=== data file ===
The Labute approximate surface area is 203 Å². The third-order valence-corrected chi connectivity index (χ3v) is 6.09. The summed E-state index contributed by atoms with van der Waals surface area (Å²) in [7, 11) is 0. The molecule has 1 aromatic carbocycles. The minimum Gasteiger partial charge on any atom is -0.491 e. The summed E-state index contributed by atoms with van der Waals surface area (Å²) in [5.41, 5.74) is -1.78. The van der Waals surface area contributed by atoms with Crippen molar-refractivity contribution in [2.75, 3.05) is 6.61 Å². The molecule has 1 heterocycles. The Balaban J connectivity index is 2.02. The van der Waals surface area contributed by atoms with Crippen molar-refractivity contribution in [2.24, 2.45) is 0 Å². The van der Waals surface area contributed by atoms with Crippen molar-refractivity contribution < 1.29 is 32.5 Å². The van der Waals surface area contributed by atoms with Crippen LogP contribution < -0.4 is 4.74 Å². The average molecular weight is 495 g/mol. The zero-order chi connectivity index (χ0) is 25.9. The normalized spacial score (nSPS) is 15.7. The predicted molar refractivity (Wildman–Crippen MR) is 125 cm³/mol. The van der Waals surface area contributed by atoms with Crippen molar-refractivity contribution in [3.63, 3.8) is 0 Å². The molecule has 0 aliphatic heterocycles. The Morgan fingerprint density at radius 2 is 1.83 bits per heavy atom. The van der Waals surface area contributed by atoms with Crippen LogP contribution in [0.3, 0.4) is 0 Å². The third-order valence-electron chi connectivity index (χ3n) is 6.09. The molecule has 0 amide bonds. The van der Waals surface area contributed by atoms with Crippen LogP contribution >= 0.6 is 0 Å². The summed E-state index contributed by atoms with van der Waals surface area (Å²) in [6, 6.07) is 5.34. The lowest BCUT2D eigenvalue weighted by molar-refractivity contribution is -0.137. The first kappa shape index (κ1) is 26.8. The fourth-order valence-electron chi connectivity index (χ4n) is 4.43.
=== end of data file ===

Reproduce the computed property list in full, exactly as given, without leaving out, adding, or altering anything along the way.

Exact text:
The Labute approximate surface area is 203 Å². The third-order valence-corrected chi connectivity index (χ3v) is 6.09. The summed E-state index contributed by atoms with van der Waals surface area (Å²) in [7, 11) is 0. The molecule has 1 aromatic carbocycles. The minimum Gasteiger partial charge on any atom is -0.491 e. The summed E-state index contributed by atoms with van der Waals surface area (Å²) in [5.41, 5.74) is -1.78. The van der Waals surface area contributed by atoms with Crippen molar-refractivity contribution in [2.75, 3.05) is 6.61 Å². The molecule has 1 heterocycles. The Balaban J connectivity index is 2.02. The van der Waals surface area contributed by atoms with Crippen molar-refractivity contribution in [2.24, 2.45) is 0 Å². The van der Waals surface area contributed by atoms with Crippen molar-refractivity contribution < 1.29 is 32.5 Å². The van der Waals surface area contributed by atoms with Crippen LogP contribution < -0.4 is 4.74 Å². The average molecular weight is 495 g/mol. The zero-order chi connectivity index (χ0) is 25.9. The normalized spacial score (nSPS) is 15.7. The predicted molar refractivity (Wildman–Crippen MR) is 125 cm³/mol. The van der Waals surface area contributed by atoms with Crippen molar-refractivity contribution in [3.63, 3.8) is 0 Å². The molecule has 0 aliphatic heterocycles. The Morgan fingerprint density at radius 2 is 1.83 bits per heavy atom. The van der Waals surface area contributed by atoms with Crippen LogP contribution in [0.3, 0.4) is 0 Å². The third-order valence-electron chi connectivity index (χ3n) is 6.09. The molecule has 0 amide bonds. The van der Waals surface area contributed by atoms with Crippen LogP contribution >= 0.6 is 0 Å². The summed E-state index contributed by atoms with van der Waals surface area (Å²) in [6, 6.07) is 5.34. The lowest BCUT2D eigenvalue weighted by molar-refractivity contribution is -0.137. The first kappa shape index (κ1) is 26.8. The fourth-order valence-electron chi connectivity index (χ4n) is 4.43.